As I type this, I’m sitting in my hotel room in Reykjavik, Iceland’s capital, looking back on one of the most amazing and beautiful weeks. I know the word “amazing” gets thrown around a lot, but trust me, I mean it in a “holy cow, I don’t believe that’s real” kind of way. We just wrapped up a week-long Focus on Nature photography workshop where Ben was the guest instructor. The event started out in Reykjavik and then we all traveled together around the southern coast of the country.
Day 1 – Arrival
While the bus stayed in the Denver area, Ben and I flew into Reykjavik, landing on the morning of June 22nd. It was at the airport where we met Einar Erlendsson, the man behind Focus on Nature, which is the group that runs these photography workshops in Iceland. I had been communicating with Einar via email for several months before the trip, so it was great to finally meet him in person.
Our room at the Grand Hotel wasn’t ready for us yet, so Einar drove us around the city and we made a few stops. The first thing I noticed about Reykjavik was the architecture. There are lots of very old, quaint and colorful buildings mixed with some seriously sleek and modern ones. This might sound mismatched, but somehow, it works. We went to lunch at a new music hall called Harpa, which is an extremely cool building made of hundreds of glass panels. It reminded me of a giant glass honeycomb. Since we were pretty jetlagged, we took the rest of the day pretty easy, taking a nap and then going to dinner.
Day Two: Iceland by air and some pre-workshop sight-seeing
Now the good stuff starts! We had a full day before the workshop began and, since Ben had been wanting to photograph Iceland from the air, Einar put him in contact with a great pilot about an hour outside the city. We all left around 7:30 am in order to get there for some morning flying/shooting. The plane we went up in was made in 1964 in France and had a wooden frame painted in red and white.
The good news was that the scenery was spectacular and Ben got the kinds of images he was hoping for. The bad news is that, even though I took some motion sickness pills, I spent most of time in the backseat turning green (green would actually be a very mild description of what I was going through.) I was able to squeak out a few photos during the first part of the flight and some are posted below.
Some things I learned during the Iceland photo flight:
• If you’re really serious about getting good images, you can’t be shooting through the windows. You need a plane that either has removable windows or one with an opening for your lens. (The latter is what Ben had. I was in the back seat and had to shoot through the windows. You end up with some hazy, reflection filled images. Luckily, I got a few keepers.)
• Only do it if you’re serious about it because, wouldn’t ya know, hiring a plane and pilot is pretty darn expensive. In Iceland, it’s crazy expensive. I mean yowza.
• Use fast shutter speeds. To do that, you might have to shoot at ISO 400 (or maybe higher if it’s dawn or dusk). In a plane, ISO 100 is no longer your friend.
• This might sound obvious, but if you’re really prone to motion sickness, reconsider shooting from a teeny tiny plane. There are so many other shooting opportunities in Iceland that wont wreak havoc on your body.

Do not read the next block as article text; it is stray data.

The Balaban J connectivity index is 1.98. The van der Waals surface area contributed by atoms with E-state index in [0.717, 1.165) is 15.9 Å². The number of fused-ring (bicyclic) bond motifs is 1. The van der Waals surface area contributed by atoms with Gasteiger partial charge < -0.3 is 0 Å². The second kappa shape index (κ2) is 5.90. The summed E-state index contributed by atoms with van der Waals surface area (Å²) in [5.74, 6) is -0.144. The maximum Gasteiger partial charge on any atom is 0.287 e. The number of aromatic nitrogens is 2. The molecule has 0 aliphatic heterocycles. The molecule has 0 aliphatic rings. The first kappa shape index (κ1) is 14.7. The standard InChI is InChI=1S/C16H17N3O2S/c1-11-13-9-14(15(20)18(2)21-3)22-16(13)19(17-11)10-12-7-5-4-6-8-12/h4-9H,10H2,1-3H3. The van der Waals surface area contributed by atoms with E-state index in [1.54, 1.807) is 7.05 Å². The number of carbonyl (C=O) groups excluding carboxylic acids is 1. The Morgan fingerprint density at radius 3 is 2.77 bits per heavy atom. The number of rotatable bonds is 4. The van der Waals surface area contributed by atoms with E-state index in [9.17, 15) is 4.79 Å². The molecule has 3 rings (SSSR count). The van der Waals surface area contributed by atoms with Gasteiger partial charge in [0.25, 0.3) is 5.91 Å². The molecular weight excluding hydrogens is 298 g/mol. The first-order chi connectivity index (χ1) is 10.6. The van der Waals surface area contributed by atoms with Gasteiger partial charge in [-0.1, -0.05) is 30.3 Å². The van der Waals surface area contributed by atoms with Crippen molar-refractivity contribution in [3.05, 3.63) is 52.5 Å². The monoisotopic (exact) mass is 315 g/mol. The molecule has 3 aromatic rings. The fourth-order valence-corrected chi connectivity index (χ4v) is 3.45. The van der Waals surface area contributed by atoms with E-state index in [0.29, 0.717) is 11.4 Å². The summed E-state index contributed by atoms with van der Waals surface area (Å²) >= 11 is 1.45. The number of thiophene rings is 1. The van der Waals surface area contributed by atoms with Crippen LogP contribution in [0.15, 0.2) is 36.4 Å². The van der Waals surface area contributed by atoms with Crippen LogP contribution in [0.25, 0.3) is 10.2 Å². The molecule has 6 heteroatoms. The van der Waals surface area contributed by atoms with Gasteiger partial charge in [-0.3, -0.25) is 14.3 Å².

The Icelandic language is pretty darn confusing (heck, I can’t even pronounce most of the words) but I quickly learned that any word ending in “foss” was referring to a waterfall. After I recovered a bit from the flight, we went to see Urridafoss, a seriously expansive waterfall located south east of Reykjavik. I learned that of all the waterfalls in Iceland (and there’s a cazillion) this one has the highest volume of water flowing through it. This was my first official shooting location in Iceland and I was just blown away. The waterfall itself was vast and impressive, but the scenery surrounding it was something out of a fantasy movie. Everything was so lush and green, with flowers popping out all over the place, and rolling hills in the background speckled with grazing sheep. Oh yeah… and there was NO ONE THERE. In the States, a place like this would be swarming with tourists all day long. During the course of our visit there, I think I saw maybe two other people.
I was a horse girl growing up, so one of the things that excited me about this trip was the Icelandic horses. They are simply elegant, and I adore their thick, flowing manes and forelocks. Iceland is proud of its horses, and keeps the breed completely pure. No horses are allowed to be imported into the country and if an Icelandic horse leaves Iceland, it can never be brought back. When you drive through the country, there are horses everywhere (sometimes they’re even in the road!) and I was in my glory. During the drive on that first day, we eventually pulled over so I could grab some quick photos. Note that there are more horse shots in the next blog post on Iceland.
Day Three: The workshop begins
The Focus on Nature workshop began on Sunday. Everyone met in a small conference room in the Grand Hotel for a day of orientation and classroom time. It was here that we all met Ragnar Th Sigurdsson, an incredible local photographer who would be assisting and guiding during the course of the week. Ben taught some sessions on composition and Photoshop, and in the evening the whole group went out to dinner in downtown Reykjavik. We could tell that it was going to be a good group, and that we had a great week in store for us!
More to come in my next Iceland post…
*** Ben got a lot of excellent aerial shots from the small plane. Check out a video/slideshow of his images HERE.